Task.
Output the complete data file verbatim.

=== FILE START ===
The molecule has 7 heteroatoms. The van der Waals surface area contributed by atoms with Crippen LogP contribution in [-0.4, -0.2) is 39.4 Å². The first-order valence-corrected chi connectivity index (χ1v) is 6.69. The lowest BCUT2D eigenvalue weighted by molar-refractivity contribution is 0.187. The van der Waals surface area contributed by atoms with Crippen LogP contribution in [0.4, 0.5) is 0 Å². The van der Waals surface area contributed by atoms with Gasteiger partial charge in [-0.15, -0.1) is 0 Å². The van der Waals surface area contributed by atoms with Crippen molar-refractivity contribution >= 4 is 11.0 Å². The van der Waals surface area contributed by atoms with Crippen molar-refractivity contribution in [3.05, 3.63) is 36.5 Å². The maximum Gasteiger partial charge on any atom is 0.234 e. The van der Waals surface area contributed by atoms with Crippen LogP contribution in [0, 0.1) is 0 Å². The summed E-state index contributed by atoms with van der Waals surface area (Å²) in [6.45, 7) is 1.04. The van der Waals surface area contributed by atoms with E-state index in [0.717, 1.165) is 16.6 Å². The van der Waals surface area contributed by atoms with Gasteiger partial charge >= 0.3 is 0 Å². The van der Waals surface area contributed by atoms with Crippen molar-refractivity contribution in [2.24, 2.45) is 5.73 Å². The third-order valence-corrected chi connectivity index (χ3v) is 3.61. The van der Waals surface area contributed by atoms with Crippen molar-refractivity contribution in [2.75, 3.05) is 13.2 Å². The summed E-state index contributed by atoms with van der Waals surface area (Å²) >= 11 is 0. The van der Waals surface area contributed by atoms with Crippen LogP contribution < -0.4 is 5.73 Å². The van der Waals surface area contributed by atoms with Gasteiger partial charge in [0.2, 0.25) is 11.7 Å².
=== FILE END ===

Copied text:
The molecule has 7 heteroatoms. The van der Waals surface area contributed by atoms with Crippen LogP contribution in [-0.4, -0.2) is 39.4 Å². The first-order valence-corrected chi connectivity index (χ1v) is 6.69. The lowest BCUT2D eigenvalue weighted by molar-refractivity contribution is 0.187. The van der Waals surface area contributed by atoms with Crippen LogP contribution in [0.4, 0.5) is 0 Å². The van der Waals surface area contributed by atoms with Gasteiger partial charge in [-0.15, -0.1) is 0 Å². The van der Waals surface area contributed by atoms with Crippen molar-refractivity contribution >= 4 is 11.0 Å². The van der Waals surface area contributed by atoms with Crippen molar-refractivity contribution in [3.05, 3.63) is 36.5 Å². The maximum Gasteiger partial charge on any atom is 0.234 e. The van der Waals surface area contributed by atoms with Crippen LogP contribution in [0, 0.1) is 0 Å². The summed E-state index contributed by atoms with van der Waals surface area (Å²) in [6.45, 7) is 1.04. The van der Waals surface area contributed by atoms with E-state index in [0.717, 1.165) is 16.6 Å². The van der Waals surface area contributed by atoms with Gasteiger partial charge >= 0.3 is 0 Å². The van der Waals surface area contributed by atoms with Crippen molar-refractivity contribution in [2.24, 2.45) is 5.73 Å². The third-order valence-corrected chi connectivity index (χ3v) is 3.61. The van der Waals surface area contributed by atoms with Crippen molar-refractivity contribution in [2.75, 3.05) is 13.2 Å². The summed E-state index contributed by atoms with van der Waals surface area (Å²) >= 11 is 0. The van der Waals surface area contributed by atoms with Crippen LogP contribution < -0.4 is 5.73 Å². The van der Waals surface area contributed by atoms with Gasteiger partial charge in [0.2, 0.25) is 11.7 Å².